11. Discover African American Cuisine
Host a day where students can explore African American culinary traditions, which are rich with history and flavor. Share stories about the origins of dishes like soul food, Creole cuisine, and traditional African meals. If possible, organize a potluck or cooking demonstration where children can taste and learn to make simple recipes. This activity offers a delicious way to connect with history and understand the cultural significance of food.
12. Learn about African American Scientists and Inventors
Encourage students to research African American scientists and inventors whose work has changed the world. This can be done through a digital scavenger hunt or an interactive presentation using tools like PowerPoint or Google Slides. Students could focus on figures like Mae Jemison, the first African American woman in space, or Lonnie Johnson, inventor of the Super Soaker. This project highlights the contributions of Black individuals in the fields of science and technology, inspiring students to explore their own interests in these areas.
13. Share Family Stories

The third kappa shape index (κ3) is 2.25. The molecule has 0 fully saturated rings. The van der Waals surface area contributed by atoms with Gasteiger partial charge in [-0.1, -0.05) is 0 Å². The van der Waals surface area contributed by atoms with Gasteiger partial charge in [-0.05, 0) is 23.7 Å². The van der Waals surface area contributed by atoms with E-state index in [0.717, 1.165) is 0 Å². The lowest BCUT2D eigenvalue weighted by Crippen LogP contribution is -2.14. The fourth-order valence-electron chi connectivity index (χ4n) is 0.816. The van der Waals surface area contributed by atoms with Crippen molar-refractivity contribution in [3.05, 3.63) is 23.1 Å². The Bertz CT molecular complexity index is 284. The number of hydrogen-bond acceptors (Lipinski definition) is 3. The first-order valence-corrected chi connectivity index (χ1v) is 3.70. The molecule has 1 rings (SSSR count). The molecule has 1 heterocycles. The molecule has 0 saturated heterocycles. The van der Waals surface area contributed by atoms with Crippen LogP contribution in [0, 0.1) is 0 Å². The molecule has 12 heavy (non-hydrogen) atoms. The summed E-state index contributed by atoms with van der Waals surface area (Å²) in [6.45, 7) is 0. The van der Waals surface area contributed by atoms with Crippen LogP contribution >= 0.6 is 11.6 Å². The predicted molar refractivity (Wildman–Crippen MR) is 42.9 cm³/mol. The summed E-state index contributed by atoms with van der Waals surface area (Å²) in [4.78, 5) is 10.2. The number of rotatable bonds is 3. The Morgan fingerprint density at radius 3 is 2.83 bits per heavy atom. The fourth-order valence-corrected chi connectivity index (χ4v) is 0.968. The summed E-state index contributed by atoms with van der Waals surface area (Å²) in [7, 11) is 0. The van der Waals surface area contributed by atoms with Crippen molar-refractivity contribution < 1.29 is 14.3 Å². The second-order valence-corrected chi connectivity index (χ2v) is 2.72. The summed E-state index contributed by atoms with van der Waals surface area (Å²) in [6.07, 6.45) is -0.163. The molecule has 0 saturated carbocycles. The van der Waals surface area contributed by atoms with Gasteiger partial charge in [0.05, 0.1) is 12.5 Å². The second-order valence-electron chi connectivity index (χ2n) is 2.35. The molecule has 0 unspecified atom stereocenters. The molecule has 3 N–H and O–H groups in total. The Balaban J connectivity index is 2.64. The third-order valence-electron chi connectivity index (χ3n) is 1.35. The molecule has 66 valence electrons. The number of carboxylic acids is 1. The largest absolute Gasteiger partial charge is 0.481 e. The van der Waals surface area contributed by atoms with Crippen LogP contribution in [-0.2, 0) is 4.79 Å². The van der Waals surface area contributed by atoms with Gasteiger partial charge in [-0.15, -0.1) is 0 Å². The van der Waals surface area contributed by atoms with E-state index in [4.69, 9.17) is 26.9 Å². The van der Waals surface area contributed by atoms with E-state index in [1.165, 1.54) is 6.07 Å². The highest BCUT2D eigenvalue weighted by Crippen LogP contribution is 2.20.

Invite students to learn about their own families’ histories and any connections to Black history. They can interview family members, write down stories, or bring in photos and artifacts that represent their heritage. Sharing these stories in class can foster a sense of community and personal connection to history. It’s a powerful way to show that history is not just about big names and dates but also about the experiences and contributions of ordinary people.
Embracing Black History Month with kids through a variety of activities is a celebration of culture, innovation, and strength. From exploring the inventions of Garrett Morgan to dancing to the rhythms of African American music, each activity offers a window into the contributions and achievements of Black Americans.
By integrating these Black History Month activities for kids into our teaching or parenting, we not only honor the past but also inspire the next generation to appreciate diversity and aspire to greatness. Let’s make this Black History Month a transformative time for our children, filled with learning, creativity, and discovery, ensuring they carry forward the lessons of resilience, unity, and respect throughout their lives.